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Professor Renee Richardson Gosline at the MIT Sloan School of Management says brands may not have as much reason to fear counterfeiters as they may have originally suspected. In a recent survey, she says 40 percent of respondents who buy fake Chanel, Louis Vuitton and Versace goods wind up buying the real versions anyway. In part, they report buying the real versions once they get annoyed by the shoddy construction of the copies.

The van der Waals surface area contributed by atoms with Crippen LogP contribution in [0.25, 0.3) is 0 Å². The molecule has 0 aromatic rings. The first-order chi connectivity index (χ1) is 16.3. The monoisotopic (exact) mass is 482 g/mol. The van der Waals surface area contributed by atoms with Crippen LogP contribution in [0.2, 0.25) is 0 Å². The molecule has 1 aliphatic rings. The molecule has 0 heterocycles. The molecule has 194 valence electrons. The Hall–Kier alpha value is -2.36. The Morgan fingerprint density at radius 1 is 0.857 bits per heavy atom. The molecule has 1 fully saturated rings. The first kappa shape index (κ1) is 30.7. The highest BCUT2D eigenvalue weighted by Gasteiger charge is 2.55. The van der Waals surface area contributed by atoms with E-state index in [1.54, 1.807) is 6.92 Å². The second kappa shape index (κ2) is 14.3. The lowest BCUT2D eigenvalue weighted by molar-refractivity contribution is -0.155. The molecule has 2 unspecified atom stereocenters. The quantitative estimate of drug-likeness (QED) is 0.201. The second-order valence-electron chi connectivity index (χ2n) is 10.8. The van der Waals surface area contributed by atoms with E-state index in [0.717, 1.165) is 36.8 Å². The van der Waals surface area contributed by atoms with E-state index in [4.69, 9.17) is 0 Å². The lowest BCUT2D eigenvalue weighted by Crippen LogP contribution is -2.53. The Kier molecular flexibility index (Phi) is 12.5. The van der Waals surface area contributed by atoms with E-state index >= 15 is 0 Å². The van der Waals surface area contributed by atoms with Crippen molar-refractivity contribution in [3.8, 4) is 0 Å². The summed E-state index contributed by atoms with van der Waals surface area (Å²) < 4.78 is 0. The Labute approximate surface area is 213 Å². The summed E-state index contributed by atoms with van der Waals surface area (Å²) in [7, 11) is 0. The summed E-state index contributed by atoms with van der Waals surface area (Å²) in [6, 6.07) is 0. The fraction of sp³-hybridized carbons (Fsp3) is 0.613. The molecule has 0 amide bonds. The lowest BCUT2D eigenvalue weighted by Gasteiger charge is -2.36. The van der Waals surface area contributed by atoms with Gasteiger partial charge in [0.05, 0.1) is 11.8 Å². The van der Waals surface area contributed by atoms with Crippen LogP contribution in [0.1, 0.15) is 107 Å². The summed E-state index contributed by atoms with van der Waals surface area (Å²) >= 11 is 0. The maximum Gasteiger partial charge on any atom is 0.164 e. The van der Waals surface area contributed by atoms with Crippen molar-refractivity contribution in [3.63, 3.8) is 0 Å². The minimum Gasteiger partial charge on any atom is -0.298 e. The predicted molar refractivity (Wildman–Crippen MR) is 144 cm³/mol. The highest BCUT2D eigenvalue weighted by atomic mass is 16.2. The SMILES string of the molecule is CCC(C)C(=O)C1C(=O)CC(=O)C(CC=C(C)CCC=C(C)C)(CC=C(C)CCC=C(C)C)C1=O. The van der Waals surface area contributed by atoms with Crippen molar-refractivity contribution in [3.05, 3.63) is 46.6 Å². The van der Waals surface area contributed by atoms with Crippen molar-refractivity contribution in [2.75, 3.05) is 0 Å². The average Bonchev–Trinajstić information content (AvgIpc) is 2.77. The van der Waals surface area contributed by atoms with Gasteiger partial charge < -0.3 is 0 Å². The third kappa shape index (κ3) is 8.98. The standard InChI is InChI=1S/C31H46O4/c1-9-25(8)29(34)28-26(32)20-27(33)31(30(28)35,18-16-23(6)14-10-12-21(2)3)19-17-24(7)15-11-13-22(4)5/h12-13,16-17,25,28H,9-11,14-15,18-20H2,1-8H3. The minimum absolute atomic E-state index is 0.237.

Although fake merchandise may lead shoppers to shell out for the real thing later, one potential issue is that ubiquitous counterfeits can turn off people from buying the real thing. Really, who wants to pay for a real Louis Vuitton when there are 18 kabillion phonies running around the city? Gosline recommends that brands get together to fight the fake menace, possibly by combining the powers of shame and the Internet, like on the Facebook group, "Darling I Can Tell by the Rest of Your Outfit Your Louis Vuitton is Fake."
· Counterfeit Goods Often Gateway Drug for the Real Thing [The Cut]
· The Real Fake Thing [Portfolio]